I feel immense gratitude for having been recognized by LACMA and other U.S. museums at such an early stage in my career. One of the major things that has changed in my work is that I’ve been dealing with my subject material—the ordinary South African black experience—from a distance. What this distance has allowed is an open-ended space of experimentation and freedom that doesn’t adhere to any sort of absolute truth. I’ve embraced the experience of Los Angeles in terms of light, for example, by taking inspiration from (David) Hockney's colors and use of light. My work used to be shy; it’s no longer shy; it's fun and playful.
If your work Bhekizwe, The Alligator Rider could be installed in any context, or paired or grouped with any work of art in LACMA's collection, what would that be or look like?
I would want it to be paired with Back Seat Dodge ’38 by Edward Kienholz because of the absurdity of that work and the absurdity of my piece. Human nature, a desire for movement, fantasy, profanity, and lightness are captured in both.
As a Los Angeles native, what does it mean for you to have work in LACMA's collection? Do you have a favorite work of art in LACMA's collection or a favorite exhibition that comes to mind when you think of LACMA?
It means I can bring my family to see my work when it’s exhibited in our hometown. It means they can walk into this space and know they’ve contributed to the life of this museum just as they’ve contributed to my life for this work, as with all my work, it is a labor of generations. A favorite work of mine in LACMA’s collection is Diego Rivera’s painting Día de Flores. One year when I was in college, I bought my mom a print version of one of his flower vendor paintings from a gift shop. I framed it and gave it to her so she could have it and it could be hers. After that, whenever my mom and I would see one of Diego Rivera’s flower vendor paintings my mom would say “there’s my painting” or I’d tell her “there’s your painting.” So, Día de Flores is my favorite piece in this collection because it belongs to my mother.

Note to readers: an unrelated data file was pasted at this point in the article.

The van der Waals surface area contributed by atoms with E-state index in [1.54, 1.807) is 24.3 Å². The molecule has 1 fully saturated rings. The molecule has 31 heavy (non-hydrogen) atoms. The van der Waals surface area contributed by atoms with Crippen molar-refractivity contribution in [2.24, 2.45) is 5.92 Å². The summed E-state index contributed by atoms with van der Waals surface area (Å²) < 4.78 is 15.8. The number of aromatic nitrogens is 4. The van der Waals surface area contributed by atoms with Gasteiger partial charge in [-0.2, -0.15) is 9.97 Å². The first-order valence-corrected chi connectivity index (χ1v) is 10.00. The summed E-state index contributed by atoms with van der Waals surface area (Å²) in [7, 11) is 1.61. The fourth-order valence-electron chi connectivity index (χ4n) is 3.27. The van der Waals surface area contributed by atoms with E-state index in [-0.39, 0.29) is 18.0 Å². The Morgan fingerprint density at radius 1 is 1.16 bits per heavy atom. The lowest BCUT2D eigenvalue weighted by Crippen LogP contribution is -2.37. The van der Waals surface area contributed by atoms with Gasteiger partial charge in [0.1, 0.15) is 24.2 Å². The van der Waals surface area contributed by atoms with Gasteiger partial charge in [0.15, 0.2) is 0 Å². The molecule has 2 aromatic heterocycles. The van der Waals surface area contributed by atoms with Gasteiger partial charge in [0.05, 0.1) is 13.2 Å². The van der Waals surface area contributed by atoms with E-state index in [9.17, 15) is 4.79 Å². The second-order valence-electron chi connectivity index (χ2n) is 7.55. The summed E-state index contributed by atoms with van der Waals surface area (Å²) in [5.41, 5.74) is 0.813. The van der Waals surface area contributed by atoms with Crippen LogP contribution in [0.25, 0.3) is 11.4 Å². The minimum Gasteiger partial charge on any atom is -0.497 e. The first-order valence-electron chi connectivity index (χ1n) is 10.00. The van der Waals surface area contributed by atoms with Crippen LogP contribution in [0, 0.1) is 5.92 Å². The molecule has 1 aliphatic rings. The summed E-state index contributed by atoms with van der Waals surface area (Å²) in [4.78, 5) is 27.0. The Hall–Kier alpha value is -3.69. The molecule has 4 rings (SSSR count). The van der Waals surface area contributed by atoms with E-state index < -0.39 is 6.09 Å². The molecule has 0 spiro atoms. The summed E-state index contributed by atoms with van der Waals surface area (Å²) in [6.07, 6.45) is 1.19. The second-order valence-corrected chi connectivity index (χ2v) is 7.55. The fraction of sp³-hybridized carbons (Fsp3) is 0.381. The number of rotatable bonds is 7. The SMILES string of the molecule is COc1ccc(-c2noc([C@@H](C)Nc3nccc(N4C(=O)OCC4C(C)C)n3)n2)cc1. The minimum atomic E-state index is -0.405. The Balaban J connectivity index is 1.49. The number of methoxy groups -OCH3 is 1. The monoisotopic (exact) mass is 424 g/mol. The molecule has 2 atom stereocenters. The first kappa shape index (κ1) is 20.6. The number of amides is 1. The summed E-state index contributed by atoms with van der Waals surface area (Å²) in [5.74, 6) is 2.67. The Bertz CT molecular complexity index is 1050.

If your work Down is Up could be installed in any context, or paired or grouped with any work(s) of art in LACMA's collection, what would that be or look like?